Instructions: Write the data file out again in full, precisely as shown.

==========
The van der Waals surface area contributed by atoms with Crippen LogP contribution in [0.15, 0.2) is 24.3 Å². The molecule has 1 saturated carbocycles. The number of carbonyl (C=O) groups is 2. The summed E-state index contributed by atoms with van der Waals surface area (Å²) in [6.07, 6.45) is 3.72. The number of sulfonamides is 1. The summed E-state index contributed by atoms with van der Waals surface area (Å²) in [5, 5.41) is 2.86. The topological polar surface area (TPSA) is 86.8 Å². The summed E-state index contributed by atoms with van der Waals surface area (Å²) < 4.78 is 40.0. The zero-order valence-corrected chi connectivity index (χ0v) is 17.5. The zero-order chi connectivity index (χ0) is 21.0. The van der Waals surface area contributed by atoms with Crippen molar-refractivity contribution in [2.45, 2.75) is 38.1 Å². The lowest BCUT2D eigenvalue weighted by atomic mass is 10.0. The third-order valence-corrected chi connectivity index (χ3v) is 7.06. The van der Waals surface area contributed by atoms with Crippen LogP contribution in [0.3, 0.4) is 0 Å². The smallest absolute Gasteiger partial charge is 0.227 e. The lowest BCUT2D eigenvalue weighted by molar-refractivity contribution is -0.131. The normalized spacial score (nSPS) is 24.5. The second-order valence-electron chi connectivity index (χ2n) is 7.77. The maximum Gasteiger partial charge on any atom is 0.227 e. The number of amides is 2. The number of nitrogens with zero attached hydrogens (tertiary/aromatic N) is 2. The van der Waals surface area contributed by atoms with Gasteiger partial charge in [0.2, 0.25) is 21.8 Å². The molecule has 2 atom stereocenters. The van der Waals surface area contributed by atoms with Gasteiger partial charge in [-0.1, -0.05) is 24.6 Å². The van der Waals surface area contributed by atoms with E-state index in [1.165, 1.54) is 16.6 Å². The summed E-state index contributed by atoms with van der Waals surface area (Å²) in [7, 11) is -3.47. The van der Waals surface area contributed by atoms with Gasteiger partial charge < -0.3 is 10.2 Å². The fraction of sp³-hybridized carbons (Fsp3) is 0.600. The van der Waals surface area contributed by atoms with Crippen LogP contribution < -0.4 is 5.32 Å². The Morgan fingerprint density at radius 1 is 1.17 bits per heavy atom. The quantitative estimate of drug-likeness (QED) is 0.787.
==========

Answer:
The van der Waals surface area contributed by atoms with Crippen LogP contribution in [0.15, 0.2) is 24.3 Å². The molecule has 1 saturated carbocycles. The number of carbonyl (C=O) groups is 2. The summed E-state index contributed by atoms with van der Waals surface area (Å²) in [6.07, 6.45) is 3.72. The number of sulfonamides is 1. The summed E-state index contributed by atoms with van der Waals surface area (Å²) in [5, 5.41) is 2.86. The topological polar surface area (TPSA) is 86.8 Å². The summed E-state index contributed by atoms with van der Waals surface area (Å²) < 4.78 is 40.0. The zero-order valence-corrected chi connectivity index (χ0v) is 17.5. The zero-order chi connectivity index (χ0) is 21.0. The van der Waals surface area contributed by atoms with Crippen molar-refractivity contribution in [2.45, 2.75) is 38.1 Å². The lowest BCUT2D eigenvalue weighted by atomic mass is 10.0. The third-order valence-corrected chi connectivity index (χ3v) is 7.06. The van der Waals surface area contributed by atoms with Crippen LogP contribution in [0.3, 0.4) is 0 Å². The smallest absolute Gasteiger partial charge is 0.227 e. The lowest BCUT2D eigenvalue weighted by molar-refractivity contribution is -0.131. The normalized spacial score (nSPS) is 24.5. The second-order valence-electron chi connectivity index (χ2n) is 7.77. The maximum Gasteiger partial charge on any atom is 0.227 e. The number of amides is 2. The number of nitrogens with zero attached hydrogens (tertiary/aromatic N) is 2. The van der Waals surface area contributed by atoms with Gasteiger partial charge in [0.2, 0.25) is 21.8 Å². The molecule has 2 atom stereocenters. The van der Waals surface area contributed by atoms with Gasteiger partial charge in [-0.1, -0.05) is 24.6 Å². The van der Waals surface area contributed by atoms with E-state index in [1.165, 1.54) is 16.6 Å². The summed E-state index contributed by atoms with van der Waals surface area (Å²) in [7, 11) is -3.47. The van der Waals surface area contributed by atoms with Gasteiger partial charge < -0.3 is 10.2 Å². The fraction of sp³-hybridized carbons (Fsp3) is 0.600. The van der Waals surface area contributed by atoms with Crippen LogP contribution < -0.4 is 5.32 Å². The Morgan fingerprint density at radius 1 is 1.17 bits per heavy atom. The quantitative estimate of drug-likeness (QED) is 0.787.